But the tapes were not found or presented as evidence to the court. Gideon Hausner, the Israeli Attorney-General, who led the prosecution, could not lay his hands on them. What he was left with was the Life magazine article: and Eichmann repeatedly denied that he had said anything like the content of the feature. Not his words, he never said such a thing.

Nevertheless, Hausner did surprise Eichmann and his lawyer, Robert Servatius, by producing 700 pages of transcript of the Sassen interviews. Mozer and his team believe that Simon Wiesenthal broke into the office of Robert Eichmann in Linz and stole the papers to give to Hausner.

Some of the pages have Eichmann’s own handwritten notes and these were the only ones admitted in evidence by the Jerusalem judges. “To be able to produce the tapes would have allowed Hausner to break Eichmann’s line of defence, but he never managed to do that”, says Mozer. It did not matter, because Eichmann was found guilty and executed, his ashes scattered far out to sea.

For the first time in 60 years, Mozer, using advanced film technology, shows us the Eichmann trial in colour, together with much of the previously familiar black-and-white documentary footage. We see the horrified faces of the courtroom witnesses, the women in smart hats, the men looking down at their tattooed arms with their concentration camp numbers.

Mozer, whose grandparents were Holocaust survivors, insisted on this colourisation “because people went to the gas chambers in their own clothes and with red or blonde hair and blue eyes. And they were shot on green grass, surrounded by trees. We needed to show that”.

And the film touches on a “hot potato” issue which is still agonised over in Israel today. First is the extent to which David Ben-Gurion’s government tried to block the publication of the Eichmann tapes, because of the fear that he had spoken about Hans Globke, who became Konrad Adenauer’s right-hand man after the war. But though Globke had written the wartime Nuremberg laws, he and Adenauer were also, post-war, funding the building of Israel’s nuclear reactor in Dimona. So Israel-German relations were at a delicate and perilous stage.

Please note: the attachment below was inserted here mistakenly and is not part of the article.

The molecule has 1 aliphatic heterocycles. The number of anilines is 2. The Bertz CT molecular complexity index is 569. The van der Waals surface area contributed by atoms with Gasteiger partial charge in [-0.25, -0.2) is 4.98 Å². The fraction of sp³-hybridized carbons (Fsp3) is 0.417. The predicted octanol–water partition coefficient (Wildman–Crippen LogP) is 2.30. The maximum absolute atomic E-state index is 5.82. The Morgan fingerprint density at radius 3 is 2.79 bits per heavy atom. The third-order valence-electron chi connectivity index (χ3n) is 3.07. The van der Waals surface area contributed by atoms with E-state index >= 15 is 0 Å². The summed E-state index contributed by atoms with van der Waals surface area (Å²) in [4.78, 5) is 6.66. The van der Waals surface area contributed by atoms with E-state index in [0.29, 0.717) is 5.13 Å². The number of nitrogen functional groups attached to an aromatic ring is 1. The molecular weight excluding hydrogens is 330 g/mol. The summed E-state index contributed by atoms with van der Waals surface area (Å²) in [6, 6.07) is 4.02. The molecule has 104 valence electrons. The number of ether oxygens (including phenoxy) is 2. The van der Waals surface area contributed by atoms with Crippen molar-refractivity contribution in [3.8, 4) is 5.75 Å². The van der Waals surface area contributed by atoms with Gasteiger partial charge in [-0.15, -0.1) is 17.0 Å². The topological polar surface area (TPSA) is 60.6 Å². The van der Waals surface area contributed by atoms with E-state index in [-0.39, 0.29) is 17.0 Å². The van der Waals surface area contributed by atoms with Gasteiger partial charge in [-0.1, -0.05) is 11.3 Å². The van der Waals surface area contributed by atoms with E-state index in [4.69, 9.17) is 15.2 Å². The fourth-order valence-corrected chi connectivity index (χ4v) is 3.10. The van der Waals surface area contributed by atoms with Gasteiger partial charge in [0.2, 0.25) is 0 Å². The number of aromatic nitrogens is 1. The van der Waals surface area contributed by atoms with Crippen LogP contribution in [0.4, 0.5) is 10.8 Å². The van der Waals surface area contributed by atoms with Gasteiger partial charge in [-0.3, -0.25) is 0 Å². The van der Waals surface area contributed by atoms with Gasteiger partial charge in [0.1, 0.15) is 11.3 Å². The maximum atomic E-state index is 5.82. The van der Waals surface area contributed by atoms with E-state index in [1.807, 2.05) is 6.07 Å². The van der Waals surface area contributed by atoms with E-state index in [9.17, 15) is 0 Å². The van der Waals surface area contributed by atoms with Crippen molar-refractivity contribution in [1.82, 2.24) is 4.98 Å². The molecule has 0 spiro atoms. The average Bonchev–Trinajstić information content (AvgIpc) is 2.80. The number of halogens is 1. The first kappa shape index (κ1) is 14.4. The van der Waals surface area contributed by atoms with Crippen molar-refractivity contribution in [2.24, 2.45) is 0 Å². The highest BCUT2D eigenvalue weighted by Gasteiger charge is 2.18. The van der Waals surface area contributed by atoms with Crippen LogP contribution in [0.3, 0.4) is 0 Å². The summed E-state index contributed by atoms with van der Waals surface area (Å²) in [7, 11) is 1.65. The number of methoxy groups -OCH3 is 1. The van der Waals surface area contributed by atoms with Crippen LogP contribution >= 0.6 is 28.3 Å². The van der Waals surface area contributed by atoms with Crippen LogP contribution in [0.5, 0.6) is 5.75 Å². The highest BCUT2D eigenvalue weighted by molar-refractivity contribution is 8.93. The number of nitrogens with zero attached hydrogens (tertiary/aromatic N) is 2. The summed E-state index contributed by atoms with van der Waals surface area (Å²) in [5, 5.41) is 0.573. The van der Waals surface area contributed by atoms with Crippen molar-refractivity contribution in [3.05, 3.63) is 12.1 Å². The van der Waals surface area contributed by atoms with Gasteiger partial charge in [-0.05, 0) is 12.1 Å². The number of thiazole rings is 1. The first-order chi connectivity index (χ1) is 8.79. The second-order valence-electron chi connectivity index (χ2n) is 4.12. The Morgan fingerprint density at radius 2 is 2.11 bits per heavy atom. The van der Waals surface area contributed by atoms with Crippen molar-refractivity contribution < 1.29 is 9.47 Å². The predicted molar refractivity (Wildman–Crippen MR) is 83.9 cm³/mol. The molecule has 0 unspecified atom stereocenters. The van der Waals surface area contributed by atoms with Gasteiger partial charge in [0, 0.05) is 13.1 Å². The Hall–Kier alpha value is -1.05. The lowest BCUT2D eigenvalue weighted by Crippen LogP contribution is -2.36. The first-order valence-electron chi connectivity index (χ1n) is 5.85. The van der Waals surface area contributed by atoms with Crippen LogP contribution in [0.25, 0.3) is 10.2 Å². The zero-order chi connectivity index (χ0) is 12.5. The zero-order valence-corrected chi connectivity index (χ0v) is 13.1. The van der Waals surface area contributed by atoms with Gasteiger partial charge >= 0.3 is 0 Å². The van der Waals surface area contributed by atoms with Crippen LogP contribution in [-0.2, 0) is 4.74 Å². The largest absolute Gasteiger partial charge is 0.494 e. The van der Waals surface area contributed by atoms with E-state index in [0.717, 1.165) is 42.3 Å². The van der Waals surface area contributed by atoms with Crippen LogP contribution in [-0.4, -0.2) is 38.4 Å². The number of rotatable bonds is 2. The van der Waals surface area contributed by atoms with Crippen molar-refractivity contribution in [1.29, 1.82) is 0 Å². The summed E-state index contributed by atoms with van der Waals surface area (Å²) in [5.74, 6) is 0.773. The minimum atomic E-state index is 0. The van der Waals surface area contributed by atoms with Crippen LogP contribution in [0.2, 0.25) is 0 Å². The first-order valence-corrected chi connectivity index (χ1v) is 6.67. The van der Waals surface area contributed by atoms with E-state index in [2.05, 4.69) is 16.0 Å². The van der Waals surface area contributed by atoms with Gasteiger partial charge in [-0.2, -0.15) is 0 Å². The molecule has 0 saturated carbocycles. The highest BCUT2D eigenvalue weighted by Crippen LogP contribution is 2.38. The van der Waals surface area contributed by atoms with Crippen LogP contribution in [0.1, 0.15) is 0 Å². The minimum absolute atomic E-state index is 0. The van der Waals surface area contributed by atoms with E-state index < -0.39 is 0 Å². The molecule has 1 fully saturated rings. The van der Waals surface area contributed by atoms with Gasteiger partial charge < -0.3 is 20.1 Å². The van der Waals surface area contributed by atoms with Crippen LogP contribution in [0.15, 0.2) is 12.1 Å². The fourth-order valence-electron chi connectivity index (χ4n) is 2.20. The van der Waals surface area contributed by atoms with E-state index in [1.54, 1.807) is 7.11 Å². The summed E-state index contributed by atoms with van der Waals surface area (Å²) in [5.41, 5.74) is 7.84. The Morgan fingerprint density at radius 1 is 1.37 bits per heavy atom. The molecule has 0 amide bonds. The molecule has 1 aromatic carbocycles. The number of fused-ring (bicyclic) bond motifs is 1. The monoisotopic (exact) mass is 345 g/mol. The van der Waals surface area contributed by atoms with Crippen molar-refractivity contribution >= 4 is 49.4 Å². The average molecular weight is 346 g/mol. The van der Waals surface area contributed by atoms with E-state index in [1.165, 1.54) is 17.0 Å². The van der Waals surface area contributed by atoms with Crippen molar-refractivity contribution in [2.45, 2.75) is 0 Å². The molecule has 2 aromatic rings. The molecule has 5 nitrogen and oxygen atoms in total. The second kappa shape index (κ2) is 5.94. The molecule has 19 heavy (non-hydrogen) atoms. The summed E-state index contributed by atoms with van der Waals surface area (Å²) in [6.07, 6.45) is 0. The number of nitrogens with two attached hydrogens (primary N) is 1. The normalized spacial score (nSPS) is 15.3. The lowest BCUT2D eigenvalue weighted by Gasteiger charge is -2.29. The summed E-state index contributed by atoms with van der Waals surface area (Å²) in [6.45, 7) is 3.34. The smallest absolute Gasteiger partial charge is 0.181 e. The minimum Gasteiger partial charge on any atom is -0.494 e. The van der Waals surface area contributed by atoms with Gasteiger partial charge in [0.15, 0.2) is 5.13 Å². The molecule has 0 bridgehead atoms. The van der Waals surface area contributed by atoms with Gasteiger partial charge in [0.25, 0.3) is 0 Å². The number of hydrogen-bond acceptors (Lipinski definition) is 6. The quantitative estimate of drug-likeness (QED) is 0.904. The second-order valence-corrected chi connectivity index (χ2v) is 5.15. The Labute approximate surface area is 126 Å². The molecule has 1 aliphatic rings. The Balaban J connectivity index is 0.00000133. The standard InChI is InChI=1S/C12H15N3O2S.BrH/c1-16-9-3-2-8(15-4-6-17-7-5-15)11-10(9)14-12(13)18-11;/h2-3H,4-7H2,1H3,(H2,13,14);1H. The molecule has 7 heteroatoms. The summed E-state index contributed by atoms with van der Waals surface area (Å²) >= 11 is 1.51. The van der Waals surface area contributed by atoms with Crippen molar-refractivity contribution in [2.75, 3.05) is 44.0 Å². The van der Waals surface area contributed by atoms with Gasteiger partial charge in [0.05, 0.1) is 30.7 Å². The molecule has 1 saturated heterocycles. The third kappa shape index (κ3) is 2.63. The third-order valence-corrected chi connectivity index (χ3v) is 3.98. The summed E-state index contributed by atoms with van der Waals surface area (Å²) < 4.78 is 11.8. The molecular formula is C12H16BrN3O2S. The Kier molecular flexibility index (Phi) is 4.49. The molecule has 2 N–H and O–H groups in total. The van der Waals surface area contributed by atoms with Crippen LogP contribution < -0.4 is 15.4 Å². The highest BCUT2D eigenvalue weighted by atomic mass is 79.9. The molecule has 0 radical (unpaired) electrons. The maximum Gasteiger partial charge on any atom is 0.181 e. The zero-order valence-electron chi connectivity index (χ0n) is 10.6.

Tied in to that was the notorious case of Rudolf Kasztner, the Hungarian Jew who negotiated with Eichmann for the release of 1600 Jews, including members of his own family, towards the end of the war.

Kasztner was assassinated in Israel in 1957 but Mozer believes that the tapes — in which Eichmann talks at length about their discussions — go a long way to exonerate the Jewish leader from the charge of betrayal. “It’s clear that Eichmann used Kasztner, and that he wasn’t in a position to negotiate on an equal footing”. Kasztner’s grand-daughter, Merav Michaeli, is today the Labor Party leader and Transport Minister, and is still weighing up whether to ask the Mossad to open its archives on Kasztner.

Mozer, despite his bloodhound determination in making The Devil’s Confession, is still left with unanswered questions. Why, he wonders, did Yad Vashem, Israel’s Holocaust Remembrance Authority, never try to buy the Sassen tapes or make copies of them in Hebrew or English?

As well, he grew up with Hannah Arendt’s famed report of the Eichmann trial, and her conclusion that Adolf Eichmann represented “the banality of evil”.

But Yariv Mozer no longer buys that explanation. He believes that Eichmann spent the entire trial hiding the true self which he exposed on the Sassen tapes, particularly his boast to Sassen that “Had we put 10.3 million Jews to death, then I would be content and would say, Good, we have destroyed the enemy..It is a difficult thing to say and I know I will be judged for it, but this is the truth”.

Yes, says Mozer. “Suddenly, we have proof of the real face of Adolf Eichmann”.

  • 30 May, 2022